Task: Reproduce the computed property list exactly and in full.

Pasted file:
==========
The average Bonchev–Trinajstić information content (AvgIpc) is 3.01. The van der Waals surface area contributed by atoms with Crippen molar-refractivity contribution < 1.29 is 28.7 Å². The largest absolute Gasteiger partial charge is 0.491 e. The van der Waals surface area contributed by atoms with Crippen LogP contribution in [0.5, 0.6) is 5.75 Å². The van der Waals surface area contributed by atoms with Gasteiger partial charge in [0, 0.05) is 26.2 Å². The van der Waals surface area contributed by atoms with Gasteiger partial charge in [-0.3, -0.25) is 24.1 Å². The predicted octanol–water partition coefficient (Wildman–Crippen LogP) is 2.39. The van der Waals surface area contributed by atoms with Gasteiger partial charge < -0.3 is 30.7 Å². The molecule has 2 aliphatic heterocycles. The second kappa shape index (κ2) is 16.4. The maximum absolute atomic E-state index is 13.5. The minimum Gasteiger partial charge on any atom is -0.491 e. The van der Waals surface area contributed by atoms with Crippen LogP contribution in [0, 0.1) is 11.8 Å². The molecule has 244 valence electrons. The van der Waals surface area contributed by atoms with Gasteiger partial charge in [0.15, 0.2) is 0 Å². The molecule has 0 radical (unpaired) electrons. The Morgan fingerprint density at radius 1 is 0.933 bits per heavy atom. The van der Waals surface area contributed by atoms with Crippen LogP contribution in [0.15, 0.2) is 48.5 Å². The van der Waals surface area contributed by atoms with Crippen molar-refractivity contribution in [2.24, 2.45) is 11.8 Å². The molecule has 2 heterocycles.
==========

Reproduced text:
The average Bonchev–Trinajstić information content (AvgIpc) is 3.01. The van der Waals surface area contributed by atoms with Crippen molar-refractivity contribution < 1.29 is 28.7 Å². The largest absolute Gasteiger partial charge is 0.491 e. The van der Waals surface area contributed by atoms with Crippen LogP contribution in [0.5, 0.6) is 5.75 Å². The van der Waals surface area contributed by atoms with Gasteiger partial charge in [0, 0.05) is 26.2 Å². The van der Waals surface area contributed by atoms with Gasteiger partial charge in [-0.3, -0.25) is 24.1 Å². The predicted octanol–water partition coefficient (Wildman–Crippen LogP) is 2.39. The van der Waals surface area contributed by atoms with Gasteiger partial charge < -0.3 is 30.7 Å². The molecule has 2 aliphatic heterocycles. The second kappa shape index (κ2) is 16.4. The maximum absolute atomic E-state index is 13.5. The minimum Gasteiger partial charge on any atom is -0.491 e. The van der Waals surface area contributed by atoms with Crippen LogP contribution in [0, 0.1) is 11.8 Å². The molecule has 244 valence electrons. The van der Waals surface area contributed by atoms with Gasteiger partial charge in [0.15, 0.2) is 0 Å². The molecule has 0 radical (unpaired) electrons. The Morgan fingerprint density at radius 1 is 0.933 bits per heavy atom. The van der Waals surface area contributed by atoms with Crippen LogP contribution in [0.15, 0.2) is 48.5 Å². The van der Waals surface area contributed by atoms with Crippen molar-refractivity contribution in [2.24, 2.45) is 11.8 Å². The molecule has 2 heterocycles.